In addition, we import mercerised cotton yarn which is smooth and
similar to silk yarn for expensive products.
As a Fair Trade certified company Selyn has to maintain strict
quality standards through out the production process. Therefore,
maintaining our own dyeing facility is important and we are highly
concerned about the chemicals we use. The company purchases dye from
reputed European suppliers which is very expensive compared to the dyes
used in the average handloom industry in Sri Lanka and samples of each
consignment is tested.
To comply with environmental aspects we have a waste water treatment
facility where the waste water of the dying facility is purified. All
these processes add costs to our products and therefore we have focused
on the specialised high end market, he said.
Wanduragala said that there are 10 principles to follow to comply
with Fair Trade Certification. Fair Trade is a trading partnership,
based on dialogue, transparency and respect, that seeks greater equity
in international trade. It contributes to sustainable development by
offering better trading conditions, securing the rights of marginalised
producers and workers. Our handloom garments, specially sarees are for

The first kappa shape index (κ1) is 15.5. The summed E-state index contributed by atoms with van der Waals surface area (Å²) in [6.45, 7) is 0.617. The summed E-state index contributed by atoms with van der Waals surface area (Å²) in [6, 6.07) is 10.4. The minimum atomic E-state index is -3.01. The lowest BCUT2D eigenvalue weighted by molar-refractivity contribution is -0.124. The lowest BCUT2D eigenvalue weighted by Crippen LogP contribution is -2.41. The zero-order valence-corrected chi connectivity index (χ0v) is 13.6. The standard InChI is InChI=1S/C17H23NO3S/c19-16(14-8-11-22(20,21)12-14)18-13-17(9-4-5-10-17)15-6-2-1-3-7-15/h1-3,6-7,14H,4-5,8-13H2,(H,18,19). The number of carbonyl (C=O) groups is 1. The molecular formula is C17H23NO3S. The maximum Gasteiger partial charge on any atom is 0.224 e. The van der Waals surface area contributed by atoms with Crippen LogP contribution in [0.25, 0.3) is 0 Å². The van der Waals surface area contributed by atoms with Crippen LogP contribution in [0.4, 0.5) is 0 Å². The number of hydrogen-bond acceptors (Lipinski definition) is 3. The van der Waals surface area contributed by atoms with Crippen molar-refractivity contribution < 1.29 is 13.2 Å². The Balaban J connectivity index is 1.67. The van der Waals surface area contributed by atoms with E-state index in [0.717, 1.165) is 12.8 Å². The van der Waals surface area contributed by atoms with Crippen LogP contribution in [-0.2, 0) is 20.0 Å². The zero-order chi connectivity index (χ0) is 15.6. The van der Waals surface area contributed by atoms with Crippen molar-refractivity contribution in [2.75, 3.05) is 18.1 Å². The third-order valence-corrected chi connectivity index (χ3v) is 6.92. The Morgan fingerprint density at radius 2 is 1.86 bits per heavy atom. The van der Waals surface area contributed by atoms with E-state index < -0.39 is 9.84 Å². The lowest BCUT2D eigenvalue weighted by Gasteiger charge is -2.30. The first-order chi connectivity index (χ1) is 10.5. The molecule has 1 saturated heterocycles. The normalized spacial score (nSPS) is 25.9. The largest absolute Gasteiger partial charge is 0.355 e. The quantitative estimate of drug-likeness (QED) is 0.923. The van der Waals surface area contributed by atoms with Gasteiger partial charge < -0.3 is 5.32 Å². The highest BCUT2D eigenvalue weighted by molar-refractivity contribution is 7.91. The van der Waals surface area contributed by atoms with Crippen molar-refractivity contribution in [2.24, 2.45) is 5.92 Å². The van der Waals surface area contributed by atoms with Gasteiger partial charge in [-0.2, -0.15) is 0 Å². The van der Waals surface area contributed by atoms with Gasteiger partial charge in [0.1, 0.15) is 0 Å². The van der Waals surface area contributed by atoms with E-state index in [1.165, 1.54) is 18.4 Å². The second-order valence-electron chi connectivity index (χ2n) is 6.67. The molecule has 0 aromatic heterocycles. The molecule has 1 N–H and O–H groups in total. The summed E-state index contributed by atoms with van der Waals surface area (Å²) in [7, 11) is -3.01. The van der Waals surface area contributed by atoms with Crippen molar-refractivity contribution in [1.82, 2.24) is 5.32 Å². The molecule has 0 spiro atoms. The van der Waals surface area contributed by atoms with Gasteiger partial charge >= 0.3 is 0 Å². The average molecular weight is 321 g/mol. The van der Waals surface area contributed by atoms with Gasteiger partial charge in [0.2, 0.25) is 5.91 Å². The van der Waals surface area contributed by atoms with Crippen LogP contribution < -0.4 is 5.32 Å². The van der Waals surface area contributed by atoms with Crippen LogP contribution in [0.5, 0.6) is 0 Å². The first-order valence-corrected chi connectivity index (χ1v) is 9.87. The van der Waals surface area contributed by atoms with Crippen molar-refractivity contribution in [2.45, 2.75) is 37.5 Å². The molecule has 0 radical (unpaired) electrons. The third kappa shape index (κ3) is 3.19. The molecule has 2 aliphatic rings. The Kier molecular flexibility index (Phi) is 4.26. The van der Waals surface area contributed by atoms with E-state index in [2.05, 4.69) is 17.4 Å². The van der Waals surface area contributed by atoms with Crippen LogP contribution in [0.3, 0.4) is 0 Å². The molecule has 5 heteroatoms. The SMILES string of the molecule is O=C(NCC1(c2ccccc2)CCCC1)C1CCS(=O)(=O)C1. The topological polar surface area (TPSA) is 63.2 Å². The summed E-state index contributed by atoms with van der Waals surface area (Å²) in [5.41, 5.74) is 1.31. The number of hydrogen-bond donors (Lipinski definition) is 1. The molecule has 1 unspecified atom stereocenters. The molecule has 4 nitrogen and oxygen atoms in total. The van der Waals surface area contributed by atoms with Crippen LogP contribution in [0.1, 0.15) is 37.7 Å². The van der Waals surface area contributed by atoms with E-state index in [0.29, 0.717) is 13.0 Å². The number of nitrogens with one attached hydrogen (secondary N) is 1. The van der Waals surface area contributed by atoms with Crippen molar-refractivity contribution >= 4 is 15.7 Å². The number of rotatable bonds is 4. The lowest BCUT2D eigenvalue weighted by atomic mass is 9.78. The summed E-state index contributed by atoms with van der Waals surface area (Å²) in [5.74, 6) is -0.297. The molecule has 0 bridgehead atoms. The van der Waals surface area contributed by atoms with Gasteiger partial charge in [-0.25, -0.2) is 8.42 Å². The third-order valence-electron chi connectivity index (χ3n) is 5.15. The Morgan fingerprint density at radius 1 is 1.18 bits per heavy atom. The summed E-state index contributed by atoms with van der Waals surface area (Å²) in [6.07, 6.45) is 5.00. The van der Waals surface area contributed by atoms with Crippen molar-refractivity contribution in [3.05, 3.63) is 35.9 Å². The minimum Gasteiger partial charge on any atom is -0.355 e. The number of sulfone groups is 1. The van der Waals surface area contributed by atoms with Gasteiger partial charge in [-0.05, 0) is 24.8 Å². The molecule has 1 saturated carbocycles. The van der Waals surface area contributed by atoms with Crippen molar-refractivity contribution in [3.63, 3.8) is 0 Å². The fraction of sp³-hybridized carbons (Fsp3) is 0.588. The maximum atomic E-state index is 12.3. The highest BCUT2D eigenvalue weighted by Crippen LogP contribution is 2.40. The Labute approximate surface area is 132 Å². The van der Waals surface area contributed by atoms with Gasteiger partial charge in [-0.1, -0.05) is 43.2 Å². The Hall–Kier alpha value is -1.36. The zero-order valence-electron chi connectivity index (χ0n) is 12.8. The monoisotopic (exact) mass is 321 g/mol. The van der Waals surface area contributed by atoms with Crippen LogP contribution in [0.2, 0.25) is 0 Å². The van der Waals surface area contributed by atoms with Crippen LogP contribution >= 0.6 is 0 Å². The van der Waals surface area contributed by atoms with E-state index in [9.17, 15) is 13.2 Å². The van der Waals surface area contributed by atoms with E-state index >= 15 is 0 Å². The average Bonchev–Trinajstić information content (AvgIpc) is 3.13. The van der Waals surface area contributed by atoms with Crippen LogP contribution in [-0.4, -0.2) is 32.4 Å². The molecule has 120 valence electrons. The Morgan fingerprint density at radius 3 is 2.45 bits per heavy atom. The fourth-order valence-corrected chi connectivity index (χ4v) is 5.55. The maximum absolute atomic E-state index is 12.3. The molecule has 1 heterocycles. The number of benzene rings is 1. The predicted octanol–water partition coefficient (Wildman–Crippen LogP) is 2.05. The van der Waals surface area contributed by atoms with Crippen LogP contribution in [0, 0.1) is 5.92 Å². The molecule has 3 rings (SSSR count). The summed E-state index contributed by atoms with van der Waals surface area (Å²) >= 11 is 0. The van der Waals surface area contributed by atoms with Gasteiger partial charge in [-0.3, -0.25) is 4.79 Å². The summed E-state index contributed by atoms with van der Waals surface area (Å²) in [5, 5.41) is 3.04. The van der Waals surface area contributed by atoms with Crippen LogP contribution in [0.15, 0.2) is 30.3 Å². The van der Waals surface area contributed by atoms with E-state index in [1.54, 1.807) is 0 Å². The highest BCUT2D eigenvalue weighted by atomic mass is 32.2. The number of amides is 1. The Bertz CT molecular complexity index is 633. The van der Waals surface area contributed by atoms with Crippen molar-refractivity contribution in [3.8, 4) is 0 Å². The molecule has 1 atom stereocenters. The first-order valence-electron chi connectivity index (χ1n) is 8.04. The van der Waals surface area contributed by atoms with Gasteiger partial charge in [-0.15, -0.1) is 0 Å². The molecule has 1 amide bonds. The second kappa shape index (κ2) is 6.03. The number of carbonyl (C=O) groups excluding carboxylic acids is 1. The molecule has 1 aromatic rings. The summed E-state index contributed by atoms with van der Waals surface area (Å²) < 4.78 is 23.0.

the local market and they cannot be exported. We have a range of 100
percent cotton handloom-based products such as curtains, bed sheets,
table mats, shirts and most of the leading hotels in the country are our
Since we have our own dyeing facility we can produce the exact
colours our customers want.
We have a soft toys manufacturing factory based on our handlooms and
95 percent of its products are exported to the EU. Selyn participate in
two trade fairs in Germany Nuremberg toy fair and Ambiente gift fair in
Frankfort every year, she said. Seetha Eakanayake, an experienced hand
loom designer in Mapegama,Kurunegala was an independent handloom
producer three years ago. As she failed to compete in the market she was
bankrupt and today she produces for the Selyn brand.
"Selyn provided me an interest free loan to settle debts and helped
me to restart my business. Today we purchase yarn and supply our
products to Selyn and we have a stable market.